The most important goal of an application developer is to write a code that produces correct results. After this has been achieved, attention can be paid to performance. If the program is expected to be used intensively and it demands large computational resources, the developer should pay attention on the application performance.
Three easy steps on decent application performance
- Employ tuned libraries
Check that your application does not try to carry out basic operations and algorithms, such as matrix multiplication, matrix transpose, matrix inversion, fast Fourier transform, or solution of a linear set of equations, by an own implementation of the algorithm or some intrinsic Fortran function - almost all imaginable basic operations and off-the-shelf algorithms are implemented in tuned libraries present on Vuori.
- Use compiler optimization
The choice of the compiler, and especially what you ask it to do, really matter. It is useful to quickly evaluate all the compilers available in the Vuori programming environment. The best choice varies from an application to another. Selecting good compiler flags is addressed in section 4.1.
- Mind the I/O
Writing and reading from disk needs much more attention in an HPC system than in a workstation, even when the application I/O demands are modest. I/O is always a challenge in parallel computing, but its performance can be enhanced without modifying the source code (which is, however, quite likely needed for the best performance). Firstly, assess what you actually ask from your application, as it may have dramatic effects on performance. Ask yourself for example the following: Do you really need restart data from every iteration? Checkpointing is very communication and I/O intensive, and may well be the bottleneck of your application. Is the output superfluous, could you get the insight you are after with less output? Minimal possible output means more throughput, that is, obtained simulation time from a run.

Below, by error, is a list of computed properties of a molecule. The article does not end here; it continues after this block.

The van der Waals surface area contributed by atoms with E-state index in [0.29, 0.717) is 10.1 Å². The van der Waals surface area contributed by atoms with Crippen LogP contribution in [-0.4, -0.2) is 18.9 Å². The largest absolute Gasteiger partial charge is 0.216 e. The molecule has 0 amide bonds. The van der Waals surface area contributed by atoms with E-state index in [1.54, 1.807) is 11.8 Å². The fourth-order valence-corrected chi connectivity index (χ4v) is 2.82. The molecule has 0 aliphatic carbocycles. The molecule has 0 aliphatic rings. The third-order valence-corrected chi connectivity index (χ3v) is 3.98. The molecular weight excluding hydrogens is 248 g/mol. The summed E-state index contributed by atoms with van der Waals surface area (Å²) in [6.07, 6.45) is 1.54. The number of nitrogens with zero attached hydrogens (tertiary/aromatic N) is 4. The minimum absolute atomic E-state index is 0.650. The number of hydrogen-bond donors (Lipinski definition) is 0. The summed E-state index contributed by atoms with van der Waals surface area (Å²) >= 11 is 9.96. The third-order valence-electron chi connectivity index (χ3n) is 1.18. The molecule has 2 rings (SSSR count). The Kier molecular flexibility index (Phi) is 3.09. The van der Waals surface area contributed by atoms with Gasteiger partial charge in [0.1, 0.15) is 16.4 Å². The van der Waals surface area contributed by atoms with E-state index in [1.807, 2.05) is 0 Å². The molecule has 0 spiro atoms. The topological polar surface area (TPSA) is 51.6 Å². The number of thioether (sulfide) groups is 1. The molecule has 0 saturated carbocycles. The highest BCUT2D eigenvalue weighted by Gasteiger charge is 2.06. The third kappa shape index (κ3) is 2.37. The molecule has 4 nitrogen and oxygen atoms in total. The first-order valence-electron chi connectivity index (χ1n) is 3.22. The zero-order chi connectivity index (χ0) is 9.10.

The first step when starting more hands-on optimization of an application is to profile the code to find the possible hot spots or the routines in which the majority of the computing time is spent. This can be done with the tools introduced in the section Program Development Tools or by timing different parts with system calls. Of interest are, e.g.,
- Time required for communication (MPI routines) and load balance across the ranks
- Bad load balance can be alleviated by revisiting data structures and/or parallelization schemas or for instance mixing OpenMP with MPI
- Single-core performance - hardware performance counters provide accurate information on different performance aspects
- Cache hit rations
- Computational intensity
- Packed SSE instructions
- I/O statistics
- If the code does a lot of I/O from only one task, I/O should be parallelized with e.g. using MPI-I/O.